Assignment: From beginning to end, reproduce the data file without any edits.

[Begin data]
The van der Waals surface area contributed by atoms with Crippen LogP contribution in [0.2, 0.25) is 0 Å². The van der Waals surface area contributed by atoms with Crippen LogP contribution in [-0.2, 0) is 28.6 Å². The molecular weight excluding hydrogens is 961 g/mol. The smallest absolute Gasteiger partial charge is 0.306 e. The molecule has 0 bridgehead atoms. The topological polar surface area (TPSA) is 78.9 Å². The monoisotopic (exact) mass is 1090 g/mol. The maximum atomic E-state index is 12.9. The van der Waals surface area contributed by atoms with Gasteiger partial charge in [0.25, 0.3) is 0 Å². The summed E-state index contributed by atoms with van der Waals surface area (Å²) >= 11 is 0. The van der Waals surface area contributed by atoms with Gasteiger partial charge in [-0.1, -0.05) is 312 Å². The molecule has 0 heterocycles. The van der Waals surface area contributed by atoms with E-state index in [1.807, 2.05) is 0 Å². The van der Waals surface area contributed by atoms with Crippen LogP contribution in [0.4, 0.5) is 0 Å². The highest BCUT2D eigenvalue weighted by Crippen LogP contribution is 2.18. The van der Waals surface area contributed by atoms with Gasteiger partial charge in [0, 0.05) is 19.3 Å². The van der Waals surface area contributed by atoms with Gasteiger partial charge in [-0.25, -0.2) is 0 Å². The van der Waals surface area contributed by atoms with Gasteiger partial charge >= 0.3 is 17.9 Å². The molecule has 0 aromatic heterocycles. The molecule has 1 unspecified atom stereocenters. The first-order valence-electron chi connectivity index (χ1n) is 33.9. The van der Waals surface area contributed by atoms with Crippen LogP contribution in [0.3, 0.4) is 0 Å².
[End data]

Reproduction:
The van der Waals surface area contributed by atoms with Crippen LogP contribution in [0.2, 0.25) is 0 Å². The van der Waals surface area contributed by atoms with Crippen LogP contribution in [-0.2, 0) is 28.6 Å². The molecular weight excluding hydrogens is 961 g/mol. The smallest absolute Gasteiger partial charge is 0.306 e. The molecule has 0 bridgehead atoms. The topological polar surface area (TPSA) is 78.9 Å². The monoisotopic (exact) mass is 1090 g/mol. The maximum atomic E-state index is 12.9. The van der Waals surface area contributed by atoms with Gasteiger partial charge in [0.25, 0.3) is 0 Å². The summed E-state index contributed by atoms with van der Waals surface area (Å²) >= 11 is 0. The van der Waals surface area contributed by atoms with Gasteiger partial charge in [-0.1, -0.05) is 312 Å². The molecule has 0 heterocycles. The van der Waals surface area contributed by atoms with E-state index in [1.807, 2.05) is 0 Å². The van der Waals surface area contributed by atoms with Crippen LogP contribution in [0.4, 0.5) is 0 Å². The highest BCUT2D eigenvalue weighted by Crippen LogP contribution is 2.18. The van der Waals surface area contributed by atoms with Gasteiger partial charge in [0, 0.05) is 19.3 Å². The van der Waals surface area contributed by atoms with Gasteiger partial charge in [-0.25, -0.2) is 0 Å². The van der Waals surface area contributed by atoms with Gasteiger partial charge >= 0.3 is 17.9 Å². The molecule has 0 aromatic heterocycles. The molecule has 1 unspecified atom stereocenters. The first-order valence-electron chi connectivity index (χ1n) is 33.9. The van der Waals surface area contributed by atoms with Crippen LogP contribution in [0.3, 0.4) is 0 Å².